Obama: 'This Is Not Class Warfare - It's Math' - Spokane, North Idaho News & Weather KHQ.com

Obama: 'This Is Not Class Warfare - It's Math'

KHQ.COM - President Barack Obama, setting up another clash with Republicans, has proposed $1.5 trillion in new taxes aimed primarily at the wealthy as part of a deficit reduction plan.

The president pitched his plan Monday morning from the Rose Garden at the White House.

"Today, I'm releasing a plan which details how to pay for the jobs bill, while also paying down our debt over time," said Obama about his recently-released plan to ease the nation's unhealthy unemployment rate.

"Washington has to live within its means," continued the president. "For us to solve this problem everybody ... has to pay their fair share."

Obama added, "I'm proposing real cuts to spending. These would be among the biggest cuts in our history ... This plan eliminates tax loopholes that primarily go to the largest corporations."

"We can't afford these special lower rates for the wealthy — rates, by the way, that were meant to be temporary."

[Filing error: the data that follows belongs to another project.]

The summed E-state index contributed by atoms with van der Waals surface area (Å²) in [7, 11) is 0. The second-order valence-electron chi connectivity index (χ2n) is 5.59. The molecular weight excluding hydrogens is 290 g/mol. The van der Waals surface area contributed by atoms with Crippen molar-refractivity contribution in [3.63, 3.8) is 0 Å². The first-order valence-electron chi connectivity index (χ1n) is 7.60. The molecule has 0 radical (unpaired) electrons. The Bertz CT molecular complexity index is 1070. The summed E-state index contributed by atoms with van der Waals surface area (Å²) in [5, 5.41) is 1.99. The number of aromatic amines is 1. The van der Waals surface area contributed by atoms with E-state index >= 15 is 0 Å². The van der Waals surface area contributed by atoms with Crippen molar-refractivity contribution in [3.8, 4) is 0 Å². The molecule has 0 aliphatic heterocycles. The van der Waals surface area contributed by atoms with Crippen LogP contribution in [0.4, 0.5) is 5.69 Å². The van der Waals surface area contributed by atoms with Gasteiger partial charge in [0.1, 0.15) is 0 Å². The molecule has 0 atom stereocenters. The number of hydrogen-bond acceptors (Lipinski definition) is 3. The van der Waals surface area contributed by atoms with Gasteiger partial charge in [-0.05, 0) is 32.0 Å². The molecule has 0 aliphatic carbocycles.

Challenged Obama, "Nobody wants to punish success in America ... those who have done well, including me, should pay our fair share ... we shouldn't get a better deal than ordinary families get."

Responding to a common complaint from Republicans, he said, "This is not class warfare, it's math."

Obama's proposal has little chance of passing Congress, where Republicans control the House of Representatives. Republicans staunchly oppose any tax increases and want greater spending cuts to reduce America's debt.

Obama's goal is try to influence a special joint committee of Congress that is charged by the end of November with coming up with deficit reductions of up to $1.5 trillion over 10 years. He wants lawmakers to aim even bigger.

The populist pitch could offer political benefits ahead of next year's elections. The plan could appeal to Americans, many of whom believe the deficit can't be reduced by spending cuts alone, according to some polls. It could also energize Obama's fellow Democrats, who have been clamoring for the president to take a tougher stance against Republicans.

The core of the president's plan totals just more than $2 trillion in deficit reduction over 10 years. It combines the new taxes with $580 billion in cuts to mandatory benefit programs, including $248 billion from Medicare, the health insurance program for the elderly.

The administration also counts savings of $1 trillion over 10 years from the withdrawal of troops from Iraq and Afghanistan.

Obama said Monday he would veto any Medicare benefit cuts that aren't paired with tax increases on upper-income people. >>>CLICK HERE TO READ MORE

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